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Think tax time is tough? Take it from me: It used to be a lot tougher.
When I became a certified public accountant 40 years ago, you did taxes with a pencil, not a computer. To uncover deductions, you waded through wads of paper rather than opening an expense-tracking app. When you were done, you mailed in your tax form, along with a paper check if you owed. If you didn’t, you waited weeks for your refund check.
If you went to an accountant or other tax professional, which was the only option if you didn’t do your taxes by hand, you paid through the nose for the privilege.
These days paying taxes may still be painful, but the process of filing is easier, smoother and much faster.
If they’re simple, now you can do your taxes in five minutes on your cellphone. Even if they’re complicated, if you keep good digital records, you can be done in an hour or two.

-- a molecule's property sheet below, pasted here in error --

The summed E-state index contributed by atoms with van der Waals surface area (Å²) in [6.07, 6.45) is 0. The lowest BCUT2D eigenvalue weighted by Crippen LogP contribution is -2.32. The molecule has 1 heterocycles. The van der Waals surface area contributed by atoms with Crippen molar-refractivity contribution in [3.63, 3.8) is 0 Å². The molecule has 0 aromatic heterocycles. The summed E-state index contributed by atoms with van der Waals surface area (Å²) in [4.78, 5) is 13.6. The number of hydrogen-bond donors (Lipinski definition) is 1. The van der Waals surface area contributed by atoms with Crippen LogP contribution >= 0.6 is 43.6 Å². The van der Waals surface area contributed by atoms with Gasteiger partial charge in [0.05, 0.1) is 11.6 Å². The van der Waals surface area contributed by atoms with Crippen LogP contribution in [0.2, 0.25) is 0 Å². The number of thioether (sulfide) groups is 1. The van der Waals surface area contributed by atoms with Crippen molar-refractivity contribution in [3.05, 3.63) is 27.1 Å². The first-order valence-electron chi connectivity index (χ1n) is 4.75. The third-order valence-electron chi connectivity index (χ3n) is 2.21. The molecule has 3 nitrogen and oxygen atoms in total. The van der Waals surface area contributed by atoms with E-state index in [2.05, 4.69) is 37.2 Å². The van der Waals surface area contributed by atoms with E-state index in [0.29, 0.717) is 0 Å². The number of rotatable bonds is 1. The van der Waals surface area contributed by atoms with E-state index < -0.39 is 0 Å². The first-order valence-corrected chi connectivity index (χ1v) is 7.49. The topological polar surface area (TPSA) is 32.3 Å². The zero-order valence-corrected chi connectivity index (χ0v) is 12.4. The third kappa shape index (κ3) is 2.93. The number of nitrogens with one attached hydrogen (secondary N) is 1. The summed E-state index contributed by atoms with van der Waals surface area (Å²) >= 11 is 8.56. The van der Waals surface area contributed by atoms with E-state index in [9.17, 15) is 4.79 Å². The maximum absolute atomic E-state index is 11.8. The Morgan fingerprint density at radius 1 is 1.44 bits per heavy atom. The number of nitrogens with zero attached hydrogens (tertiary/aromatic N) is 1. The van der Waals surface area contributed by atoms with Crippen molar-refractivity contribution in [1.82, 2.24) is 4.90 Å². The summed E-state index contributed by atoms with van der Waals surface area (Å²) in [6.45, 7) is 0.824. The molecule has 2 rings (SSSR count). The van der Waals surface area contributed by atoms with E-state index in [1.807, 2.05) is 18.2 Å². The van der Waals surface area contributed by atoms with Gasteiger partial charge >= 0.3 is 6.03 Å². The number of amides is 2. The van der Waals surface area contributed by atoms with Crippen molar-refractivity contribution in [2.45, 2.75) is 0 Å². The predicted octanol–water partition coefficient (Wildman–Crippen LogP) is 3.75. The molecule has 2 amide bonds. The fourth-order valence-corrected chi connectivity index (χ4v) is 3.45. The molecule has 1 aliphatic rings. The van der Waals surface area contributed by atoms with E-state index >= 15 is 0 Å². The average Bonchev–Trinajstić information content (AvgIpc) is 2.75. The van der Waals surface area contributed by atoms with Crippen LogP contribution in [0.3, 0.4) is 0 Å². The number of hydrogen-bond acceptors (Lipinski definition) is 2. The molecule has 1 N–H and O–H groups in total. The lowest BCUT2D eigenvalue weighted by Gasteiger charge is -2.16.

While there are still pros out there who want to charge big bucks to do your taxes for you, now there are myriad ways to get your taxes done for nothing. According to the IRS, about 70% of taxpayers — about 100 million people — are eligible for any number of free programs through the IRS.
But even though filing is easier today, one thing that isn’t is keeping on top of all the potential tax savings available. There are tons of tips and tricks you can use to legally lower your tax bill. You just need to know what they are.
That’s what this week’s “Money!” podcast is about. We’re going to talk about often overlooked deductions and tax credits, including things you can do now to reduce your 2021 taxes. And we’re going to try to do it without boring you to death in the process.
As usual, my co-host will be financial journalist Miranda Marquit. Listening in and sometimes contributing is producer and novice investor Aaron Freeman.
Sit back, relax and listen to this week’s “Money!” podcast:
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